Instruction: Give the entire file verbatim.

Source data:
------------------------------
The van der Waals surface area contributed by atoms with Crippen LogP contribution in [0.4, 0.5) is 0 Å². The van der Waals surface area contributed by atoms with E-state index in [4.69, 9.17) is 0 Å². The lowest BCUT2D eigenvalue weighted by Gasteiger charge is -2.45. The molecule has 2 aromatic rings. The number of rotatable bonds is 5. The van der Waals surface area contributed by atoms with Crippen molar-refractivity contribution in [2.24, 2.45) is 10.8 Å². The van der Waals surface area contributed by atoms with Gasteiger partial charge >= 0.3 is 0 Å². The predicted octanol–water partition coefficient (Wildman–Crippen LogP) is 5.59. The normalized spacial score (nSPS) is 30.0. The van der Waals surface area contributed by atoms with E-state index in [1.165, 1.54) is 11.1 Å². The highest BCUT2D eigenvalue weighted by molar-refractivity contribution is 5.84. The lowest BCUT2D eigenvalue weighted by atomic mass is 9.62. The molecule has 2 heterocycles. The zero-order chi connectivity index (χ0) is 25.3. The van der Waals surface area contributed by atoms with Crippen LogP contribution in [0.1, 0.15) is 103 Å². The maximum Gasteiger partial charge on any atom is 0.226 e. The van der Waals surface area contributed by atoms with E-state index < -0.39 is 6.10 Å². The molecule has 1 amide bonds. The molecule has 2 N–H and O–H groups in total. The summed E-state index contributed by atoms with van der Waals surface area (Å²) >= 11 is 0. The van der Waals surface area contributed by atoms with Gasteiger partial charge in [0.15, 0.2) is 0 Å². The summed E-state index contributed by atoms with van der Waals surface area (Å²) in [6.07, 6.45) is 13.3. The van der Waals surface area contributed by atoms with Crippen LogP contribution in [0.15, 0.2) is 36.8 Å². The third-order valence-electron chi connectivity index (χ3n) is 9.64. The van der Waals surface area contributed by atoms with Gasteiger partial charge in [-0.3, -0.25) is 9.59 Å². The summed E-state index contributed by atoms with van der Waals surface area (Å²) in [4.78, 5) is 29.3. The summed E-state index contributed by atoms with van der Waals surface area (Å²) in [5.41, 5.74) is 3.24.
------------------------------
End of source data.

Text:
The van der Waals surface area contributed by atoms with Crippen LogP contribution in [0.4, 0.5) is 0 Å². The van der Waals surface area contributed by atoms with E-state index in [4.69, 9.17) is 0 Å². The lowest BCUT2D eigenvalue weighted by Gasteiger charge is -2.45. The molecule has 2 aromatic rings. The number of rotatable bonds is 5. The van der Waals surface area contributed by atoms with Crippen molar-refractivity contribution in [2.24, 2.45) is 10.8 Å². The van der Waals surface area contributed by atoms with Gasteiger partial charge >= 0.3 is 0 Å². The predicted octanol–water partition coefficient (Wildman–Crippen LogP) is 5.59. The normalized spacial score (nSPS) is 30.0. The van der Waals surface area contributed by atoms with E-state index in [1.165, 1.54) is 11.1 Å². The highest BCUT2D eigenvalue weighted by molar-refractivity contribution is 5.84. The lowest BCUT2D eigenvalue weighted by atomic mass is 9.62. The molecule has 2 heterocycles. The zero-order chi connectivity index (χ0) is 25.3. The van der Waals surface area contributed by atoms with Crippen LogP contribution in [0.1, 0.15) is 103 Å². The maximum Gasteiger partial charge on any atom is 0.226 e. The van der Waals surface area contributed by atoms with E-state index < -0.39 is 6.10 Å². The molecule has 1 amide bonds. The molecule has 2 N–H and O–H groups in total. The summed E-state index contributed by atoms with van der Waals surface area (Å²) >= 11 is 0. The van der Waals surface area contributed by atoms with Gasteiger partial charge in [0.15, 0.2) is 0 Å². The summed E-state index contributed by atoms with van der Waals surface area (Å²) in [6.07, 6.45) is 13.3. The van der Waals surface area contributed by atoms with Crippen LogP contribution in [0.15, 0.2) is 36.8 Å². The third-order valence-electron chi connectivity index (χ3n) is 9.64. The van der Waals surface area contributed by atoms with Gasteiger partial charge in [-0.3, -0.25) is 9.59 Å². The summed E-state index contributed by atoms with van der Waals surface area (Å²) in [4.78, 5) is 29.3. The summed E-state index contributed by atoms with van der Waals surface area (Å²) in [5.41, 5.74) is 3.24.